Msimangu believes that the only hope for South Africa lies in the power of love. He says,
"...there is only one thing that has power completely, and that is love. Because when a man loves, he seeks no power, and therefore he has power. I see only one hope for our country, and that is when white men and black men, desiring neither power nor money, but desiring only the good of their country, come together to work for it".
Msimangu is telling Kumalo about the social reality in South Africa as the battle against apartheid rages. He speaks specifically about activists like Kumalo's brother John, who are working to improve the lot of the black population, but who are themselves being corrupted by the very power they seek. Although the principles behind these brave men's fight are honorable and true, human nature dictates that when they make progress, the power they achieve goes to their heads. Msimangu explains,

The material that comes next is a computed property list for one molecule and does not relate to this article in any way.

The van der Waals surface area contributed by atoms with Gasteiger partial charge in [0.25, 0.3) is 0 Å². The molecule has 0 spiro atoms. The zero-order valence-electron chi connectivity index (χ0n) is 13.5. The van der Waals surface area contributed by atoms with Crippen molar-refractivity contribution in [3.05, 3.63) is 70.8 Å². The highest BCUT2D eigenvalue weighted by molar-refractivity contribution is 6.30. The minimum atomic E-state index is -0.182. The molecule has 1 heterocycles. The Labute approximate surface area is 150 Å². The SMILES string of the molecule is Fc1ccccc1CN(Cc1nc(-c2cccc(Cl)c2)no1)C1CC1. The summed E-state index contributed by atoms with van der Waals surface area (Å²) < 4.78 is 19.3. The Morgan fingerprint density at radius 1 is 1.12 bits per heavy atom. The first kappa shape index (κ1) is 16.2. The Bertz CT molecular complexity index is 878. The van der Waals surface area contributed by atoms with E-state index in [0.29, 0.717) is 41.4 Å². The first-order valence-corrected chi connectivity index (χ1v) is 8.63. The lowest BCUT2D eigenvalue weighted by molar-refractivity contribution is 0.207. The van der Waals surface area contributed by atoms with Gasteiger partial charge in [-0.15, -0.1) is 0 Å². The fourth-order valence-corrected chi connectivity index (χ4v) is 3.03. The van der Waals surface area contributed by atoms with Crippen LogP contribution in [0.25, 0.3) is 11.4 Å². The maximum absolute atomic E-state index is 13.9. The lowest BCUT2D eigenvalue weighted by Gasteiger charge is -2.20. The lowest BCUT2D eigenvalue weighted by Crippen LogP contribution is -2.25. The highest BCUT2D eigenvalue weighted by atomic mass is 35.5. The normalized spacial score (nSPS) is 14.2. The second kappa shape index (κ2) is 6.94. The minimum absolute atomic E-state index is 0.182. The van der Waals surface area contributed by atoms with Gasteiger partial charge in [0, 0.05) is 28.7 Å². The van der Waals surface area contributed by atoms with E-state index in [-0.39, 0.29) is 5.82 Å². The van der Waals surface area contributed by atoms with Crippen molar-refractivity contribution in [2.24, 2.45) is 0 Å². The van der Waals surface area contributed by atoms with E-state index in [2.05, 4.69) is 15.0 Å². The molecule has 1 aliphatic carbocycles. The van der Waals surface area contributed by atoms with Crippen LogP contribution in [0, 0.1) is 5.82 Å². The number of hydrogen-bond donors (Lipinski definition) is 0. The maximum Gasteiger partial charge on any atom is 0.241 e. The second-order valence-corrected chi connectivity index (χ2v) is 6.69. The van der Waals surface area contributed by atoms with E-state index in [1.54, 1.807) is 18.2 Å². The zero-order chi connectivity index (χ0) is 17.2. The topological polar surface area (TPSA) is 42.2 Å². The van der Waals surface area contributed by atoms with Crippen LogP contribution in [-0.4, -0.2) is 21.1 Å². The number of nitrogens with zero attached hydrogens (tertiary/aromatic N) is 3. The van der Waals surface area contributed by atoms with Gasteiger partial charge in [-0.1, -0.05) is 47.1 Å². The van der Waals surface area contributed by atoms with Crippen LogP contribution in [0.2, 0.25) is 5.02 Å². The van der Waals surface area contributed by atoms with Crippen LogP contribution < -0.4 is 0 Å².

"Because the white man has power, we too want power...but when a black man gets power, when he gets money, he is a great man if he is not corrupted...he seeks power and money to put right what is wrong, and when he gets them, why, he enjoys the power and the money".
Because of this, Msimangu stresses that the only hope for South Africa is love, a love which transcends self-interest and greed. He is pessimistic, though, that this will ever come to pass; Msimangu fears that "one day when they are (finally) turned to loving, they will find we (the people) are turned to hating" (Chapter 7).